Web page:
Wednesday, April 07, 2021

Plant Profile: Wild Violet

Wild Violets (Viola sp.) are a sweet little wildflower with heart-shaped foliage and tiny purple flowers. There is also the closely related Confederate Violet, which has white flowers with purple streaks.

A lawn of Wild Violets can be a lovely sight in early spring, though some consider this dainty flower to be more of a weed than a welcome garden plant. However, they are a native wildflower that is the host plant for several kinds of fritillary butterflies and can have a place in your home landscape.  They make a nice groundcover in a woodland garden and can also be grown easily in a container.

They need virtually no care, except to cut the ground-level brown flowers back to prevent seeding, if you do not want them to reproduce by self-sowing. They also expand in clumps through underground rhizomes.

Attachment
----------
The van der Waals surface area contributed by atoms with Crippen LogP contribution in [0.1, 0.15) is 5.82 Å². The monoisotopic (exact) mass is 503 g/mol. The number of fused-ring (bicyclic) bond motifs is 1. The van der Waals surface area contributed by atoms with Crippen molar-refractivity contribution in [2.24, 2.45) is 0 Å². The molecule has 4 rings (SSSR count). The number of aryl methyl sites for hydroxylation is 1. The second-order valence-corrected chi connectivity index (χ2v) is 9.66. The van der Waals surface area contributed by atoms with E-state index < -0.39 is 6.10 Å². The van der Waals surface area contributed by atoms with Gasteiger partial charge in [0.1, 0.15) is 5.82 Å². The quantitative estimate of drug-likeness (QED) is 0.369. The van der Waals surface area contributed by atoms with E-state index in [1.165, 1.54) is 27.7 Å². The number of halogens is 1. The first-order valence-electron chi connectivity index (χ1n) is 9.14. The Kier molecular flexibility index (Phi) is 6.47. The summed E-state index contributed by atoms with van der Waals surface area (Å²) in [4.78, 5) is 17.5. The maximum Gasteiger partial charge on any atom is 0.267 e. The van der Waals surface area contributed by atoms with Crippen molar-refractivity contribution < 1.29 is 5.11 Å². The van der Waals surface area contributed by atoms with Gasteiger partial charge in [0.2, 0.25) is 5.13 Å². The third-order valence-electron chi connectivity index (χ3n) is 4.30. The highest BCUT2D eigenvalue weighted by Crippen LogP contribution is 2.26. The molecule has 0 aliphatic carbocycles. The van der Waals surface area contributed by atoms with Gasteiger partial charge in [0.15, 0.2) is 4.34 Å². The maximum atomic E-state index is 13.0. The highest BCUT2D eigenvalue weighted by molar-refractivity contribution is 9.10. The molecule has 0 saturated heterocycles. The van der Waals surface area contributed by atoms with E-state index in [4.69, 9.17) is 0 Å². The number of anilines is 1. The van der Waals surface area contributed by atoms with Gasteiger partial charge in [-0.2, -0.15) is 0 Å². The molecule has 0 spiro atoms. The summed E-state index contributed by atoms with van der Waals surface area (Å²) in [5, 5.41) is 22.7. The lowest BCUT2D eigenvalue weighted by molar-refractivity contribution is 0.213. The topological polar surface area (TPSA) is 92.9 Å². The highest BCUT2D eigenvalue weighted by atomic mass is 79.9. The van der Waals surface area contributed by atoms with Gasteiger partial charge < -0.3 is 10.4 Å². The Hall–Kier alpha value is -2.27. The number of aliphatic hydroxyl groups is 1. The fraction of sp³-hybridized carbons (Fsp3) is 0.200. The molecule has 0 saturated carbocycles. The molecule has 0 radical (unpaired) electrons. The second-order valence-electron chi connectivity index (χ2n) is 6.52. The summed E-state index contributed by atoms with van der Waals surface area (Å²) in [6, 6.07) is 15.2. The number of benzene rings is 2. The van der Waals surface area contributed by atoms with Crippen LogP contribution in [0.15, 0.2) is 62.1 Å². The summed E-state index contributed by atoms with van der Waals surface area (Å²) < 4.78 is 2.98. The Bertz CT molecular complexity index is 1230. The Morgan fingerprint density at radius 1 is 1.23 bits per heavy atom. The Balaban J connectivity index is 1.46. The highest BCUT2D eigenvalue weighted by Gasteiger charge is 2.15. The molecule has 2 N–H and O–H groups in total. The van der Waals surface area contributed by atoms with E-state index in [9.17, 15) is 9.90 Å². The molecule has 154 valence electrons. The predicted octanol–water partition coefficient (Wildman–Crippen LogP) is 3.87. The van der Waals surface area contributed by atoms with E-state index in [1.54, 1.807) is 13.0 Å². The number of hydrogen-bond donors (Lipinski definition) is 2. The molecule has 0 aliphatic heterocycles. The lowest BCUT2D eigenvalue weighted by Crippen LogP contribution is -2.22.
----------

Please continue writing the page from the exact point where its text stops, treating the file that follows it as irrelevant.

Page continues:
Wild Violets are edible and are a favorite of foragers. You can eat both the flowers and foliage. A purple syrup can be made from the flowers to flavor a cocktail and add a fun coloring to baked goods.

Wild Violets - You Can Grow That!

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The video was produced by Washington Gardener Magazine.

Visuals by Khloe Quill
Audio by Kathy Jentz

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~ Podcast: GardenDC

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